You may wonder why it seems so much more difficult to make ends meet these days than it was in previous decades. Well, in short, because it is. Although earnings have risen they haven’t kept up with the cost of everyday necessities.
If you have been anywhere near a television, radio, computer, or newspaper in the last couple of months you know that there is a housing crisis in California, and every other metropolitan area of the United States, in fact. According to a CNBC report home prices have rises 73% (adjusted for inflation) from 1960 to 2000. Even rent has gone up, 43% (adjusted for inflation) from 1960 to 2000.
Let’s look at some household items you might need now as then.
Price of a gallon of milk – 1960 $.49; 2019 $3.50
Loaf of bread – 1960 $.22; 2019 $5.00 – in 1960’s dollars, adjusted for inflation, that price of bread would be $1.89
$20 worth of groceries – 1960 $20.00; 2019 $171.74
Gallon of gas – 1960 $.31; 2019 $2.65
A new car – 1960 $2,752.00; 2019 $36,843.00 – in 1960’s dollars, adjusted for inflation, that price of that car would be $23,642.00
Single Family House – 1960 $11,900.00; 2019 $250,000.00 – in 1960’s dollars, adjusted for inflation, that price of a single family home would be $102,231.00
Median Household wage – 1961 $5,700.00; 2019 $63,688.00
More Ends to Make Meet
While it may seem as if we are better off now wage-wise the above comparisons may not illuminate our wage stagnation in this country of the last 15 years. Not only are normal household expenses more expensive, there are just more of them! Television was three networks and a couple of local channels if you had the reception to get them, and in black and white for most of the 60s, but it was free.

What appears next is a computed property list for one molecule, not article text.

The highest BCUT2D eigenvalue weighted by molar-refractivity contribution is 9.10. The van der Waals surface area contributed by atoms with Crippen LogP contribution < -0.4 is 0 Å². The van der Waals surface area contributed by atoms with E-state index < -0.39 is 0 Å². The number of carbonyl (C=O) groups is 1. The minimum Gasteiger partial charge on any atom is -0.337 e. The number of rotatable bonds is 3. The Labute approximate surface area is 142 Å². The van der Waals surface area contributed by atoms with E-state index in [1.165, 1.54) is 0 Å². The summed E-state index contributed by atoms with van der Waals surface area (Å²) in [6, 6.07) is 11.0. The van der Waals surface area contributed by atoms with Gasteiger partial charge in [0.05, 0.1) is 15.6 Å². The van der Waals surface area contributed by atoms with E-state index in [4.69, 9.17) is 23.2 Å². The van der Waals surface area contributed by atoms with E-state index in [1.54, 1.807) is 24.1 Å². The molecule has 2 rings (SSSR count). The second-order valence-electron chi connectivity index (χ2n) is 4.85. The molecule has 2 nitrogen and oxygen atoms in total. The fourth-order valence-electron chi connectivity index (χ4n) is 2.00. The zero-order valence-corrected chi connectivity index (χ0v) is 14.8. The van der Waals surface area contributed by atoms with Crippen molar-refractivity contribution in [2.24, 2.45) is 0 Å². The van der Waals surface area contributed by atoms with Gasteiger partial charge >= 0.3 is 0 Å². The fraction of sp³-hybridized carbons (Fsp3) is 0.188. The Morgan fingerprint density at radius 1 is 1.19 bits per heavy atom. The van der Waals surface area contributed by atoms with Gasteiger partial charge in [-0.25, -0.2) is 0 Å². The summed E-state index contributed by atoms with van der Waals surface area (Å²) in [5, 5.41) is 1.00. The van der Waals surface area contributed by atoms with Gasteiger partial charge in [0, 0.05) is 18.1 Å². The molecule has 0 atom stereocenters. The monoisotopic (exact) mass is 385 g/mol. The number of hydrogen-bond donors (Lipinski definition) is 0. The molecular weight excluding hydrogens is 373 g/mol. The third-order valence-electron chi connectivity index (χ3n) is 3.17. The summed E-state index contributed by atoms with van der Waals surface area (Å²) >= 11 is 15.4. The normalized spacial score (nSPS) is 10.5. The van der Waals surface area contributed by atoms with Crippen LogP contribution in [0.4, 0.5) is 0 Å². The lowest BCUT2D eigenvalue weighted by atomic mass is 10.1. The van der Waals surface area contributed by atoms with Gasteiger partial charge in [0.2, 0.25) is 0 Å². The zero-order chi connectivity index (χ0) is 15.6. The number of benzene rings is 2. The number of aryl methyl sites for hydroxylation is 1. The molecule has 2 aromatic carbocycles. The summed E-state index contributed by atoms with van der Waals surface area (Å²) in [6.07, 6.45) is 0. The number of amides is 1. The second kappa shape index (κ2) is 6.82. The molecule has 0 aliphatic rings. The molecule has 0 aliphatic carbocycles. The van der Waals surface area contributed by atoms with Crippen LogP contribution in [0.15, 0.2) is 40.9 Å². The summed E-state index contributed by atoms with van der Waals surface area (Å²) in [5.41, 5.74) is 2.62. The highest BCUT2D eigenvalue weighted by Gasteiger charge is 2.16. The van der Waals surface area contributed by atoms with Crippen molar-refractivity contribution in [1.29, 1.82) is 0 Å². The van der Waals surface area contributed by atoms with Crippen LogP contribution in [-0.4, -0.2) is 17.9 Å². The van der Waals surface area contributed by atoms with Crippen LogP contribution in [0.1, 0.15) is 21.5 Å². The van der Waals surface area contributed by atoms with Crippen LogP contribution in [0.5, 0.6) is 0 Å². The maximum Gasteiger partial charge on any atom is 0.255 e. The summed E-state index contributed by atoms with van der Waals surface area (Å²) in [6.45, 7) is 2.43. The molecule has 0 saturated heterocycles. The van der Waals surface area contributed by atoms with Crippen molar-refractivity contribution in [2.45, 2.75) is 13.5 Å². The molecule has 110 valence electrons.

Four out of five households on average had a telephone line in their house. Emphasis on “a”. There was no such thing as having multiple phones, or one for each family member including children. Compare that to your cell phone service now – one (expensive) phone for each family member, which you are probably financing, and several hundred dollars a month for the service.
Internet… ah, what was that? Of course, there wasn’t any back then. But can you imagine not having access to WiFi now?
More Americans were covered by health insurance through their job back then than now, so less out of pocket for premiums and deductibles.
Most of us didn’t have credit card debt. Sure, in the 1950s some people had a Diner’s Club card, which was impressive back then. But folks did not carry debt month over month. It wasn’t until the 1970s (see our article on Credit Bureaus for a brief history of credit) that carrying over debt became common.
Retirement was probably funded, at least in part, by your job. Now you are lucky to have an employer matched 401(k) contribution. We Americans are now working longer into our retirement than ever before.
Feeling the Pinch
So, if you have been feeling the pinch and feeling bad and thinking it was you, don’t. We as a society are all in the same boat, higher cost of living, shrinking wages, and increasing number of necessities, and some ‘wants’ that look like necessities. There may be not much to be done about these circumstances but you can do something that may be considered “old fashioned” but very ‘60s – budget. Living within your means may not be as fun as getting those cool shoes by charging them, but it can provide you with peace of mind over the long haul.